For families with a history of breast or ovarian cancer, there is a strong likelihood that the BRCA gene mutations causing these cancers are carried from generation to generation.1

The age of onset may indicate risk of inheritance; for example, if there is a history of breast cancer prior to the age of menopause, this may indicate that members of the family have a genetic predisposition to the disease, since this form of cancer, like many others, typically does not emerge until later in life.

Genetic testing and subsequent counseling can help to determine the next best steps for individuals who are concerned about their family history of breast and/or ovarian cancer.

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In the case of breast cancer, thankfully, not all women who test positive for these gene mutations develop cancer, but there are many who do; however, preventative strategies are often considered and implemented as a means of reducing the risk of developing cancer associated with BRCA1 and BRCA2 gene mutations (Related: Recent News Brings Focus on BRCA Testing and Management).

While prophylactic mastectomy has been identified as a prevention strategy for women with these mutations, it is not the only means of risk reduction; another key consideration is oophorectomy.1,2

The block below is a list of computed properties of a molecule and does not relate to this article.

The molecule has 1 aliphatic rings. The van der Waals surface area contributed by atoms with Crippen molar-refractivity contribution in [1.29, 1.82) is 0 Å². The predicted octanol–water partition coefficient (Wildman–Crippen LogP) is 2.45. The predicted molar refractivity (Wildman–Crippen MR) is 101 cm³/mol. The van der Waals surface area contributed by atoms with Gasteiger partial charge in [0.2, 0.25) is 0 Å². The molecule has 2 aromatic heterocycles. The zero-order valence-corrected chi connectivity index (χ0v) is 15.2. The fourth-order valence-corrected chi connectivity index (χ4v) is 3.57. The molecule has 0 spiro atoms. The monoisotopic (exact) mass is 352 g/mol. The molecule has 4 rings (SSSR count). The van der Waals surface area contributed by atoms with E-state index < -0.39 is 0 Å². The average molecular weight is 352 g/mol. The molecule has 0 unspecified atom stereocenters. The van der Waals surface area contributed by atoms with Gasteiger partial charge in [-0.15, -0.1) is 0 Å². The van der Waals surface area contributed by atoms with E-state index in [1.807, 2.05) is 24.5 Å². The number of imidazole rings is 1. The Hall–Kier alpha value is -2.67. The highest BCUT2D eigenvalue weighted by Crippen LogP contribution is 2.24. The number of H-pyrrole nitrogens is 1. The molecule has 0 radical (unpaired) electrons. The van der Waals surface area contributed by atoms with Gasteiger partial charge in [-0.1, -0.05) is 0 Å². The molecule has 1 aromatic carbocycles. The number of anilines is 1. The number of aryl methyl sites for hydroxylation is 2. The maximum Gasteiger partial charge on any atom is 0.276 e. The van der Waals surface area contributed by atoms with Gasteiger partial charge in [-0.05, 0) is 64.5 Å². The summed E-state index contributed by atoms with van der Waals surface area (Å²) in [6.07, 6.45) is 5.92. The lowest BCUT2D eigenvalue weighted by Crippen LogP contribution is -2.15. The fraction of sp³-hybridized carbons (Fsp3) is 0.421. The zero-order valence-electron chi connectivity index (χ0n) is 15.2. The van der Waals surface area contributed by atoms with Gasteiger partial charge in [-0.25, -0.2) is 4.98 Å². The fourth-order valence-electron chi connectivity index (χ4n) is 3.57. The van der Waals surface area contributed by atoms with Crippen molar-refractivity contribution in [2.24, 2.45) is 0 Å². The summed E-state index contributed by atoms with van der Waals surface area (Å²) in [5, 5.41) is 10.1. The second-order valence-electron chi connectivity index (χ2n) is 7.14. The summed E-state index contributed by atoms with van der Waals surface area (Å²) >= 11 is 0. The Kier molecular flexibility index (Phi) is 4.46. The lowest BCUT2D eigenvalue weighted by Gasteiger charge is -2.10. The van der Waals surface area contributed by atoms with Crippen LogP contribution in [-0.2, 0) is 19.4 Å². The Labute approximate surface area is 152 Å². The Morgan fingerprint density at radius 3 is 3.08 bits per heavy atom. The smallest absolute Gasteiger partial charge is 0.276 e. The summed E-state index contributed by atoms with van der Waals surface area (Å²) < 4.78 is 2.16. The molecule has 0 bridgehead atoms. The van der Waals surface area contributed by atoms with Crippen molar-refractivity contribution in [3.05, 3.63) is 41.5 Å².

The Gift of Time

Ovarian cancer can be very difficult to diagnose at an early stage, so researchers in Canada looked at histologic subtypes, stage of disease, and screening performance to determine which biomarkers might successfully identify early stage ovarian cancer. The study concluded, however, that stage 1 ovarian cancer consists primarily of non-serous histologies, which are not reliably detected using CA-125, a protein that is found at elevated levels in most ovarian cancer cells, and ultrasound markers.3,4

Because of the difficulties in early detection of ovarian cancer, the oncology team may counsel patients who carry these mutations about the removal of ovaries as a risk reduction strategy, in addition to mastectomy.

The risk reduction is noteworthy. For premenopausal women who undergo mastectomy, the risk of breast cancer is decreased by 50%. For women (not specifically premenopausal) who have their ovaries removed, the risk of ovarian cancer is reduced by 80% to 90%, according to the Mayo Clinic.1 Although it is not a guarantee, these procedures may provide more cancer-free years to patients than a watchful waiting approach. Other considerations include the quality-of-life issues that occur as a result of these procedures.

Sexual Dysfunction: A Serious Concern for Patients

While oophorectomy can significantly reduce a BRCA gene mutation carrier’s chance of developing ovarian cancer, there may still be resistance to undergoing this procedure. In some cases, child-bearing years are still ahead of a woman, and she may also have concerns about the potential side effects—hot flashes, vaginal dryness, sexual problems, sleep disturbance, and cognitive changes—which are symptoms of early menopause brought on by removal of the ovaries. Sexual dysfunction, in particular, was addressed at the 2013 Annual Meeting of the American Society of Clinical Oncology (ASCO) during a session about patient and survivor care.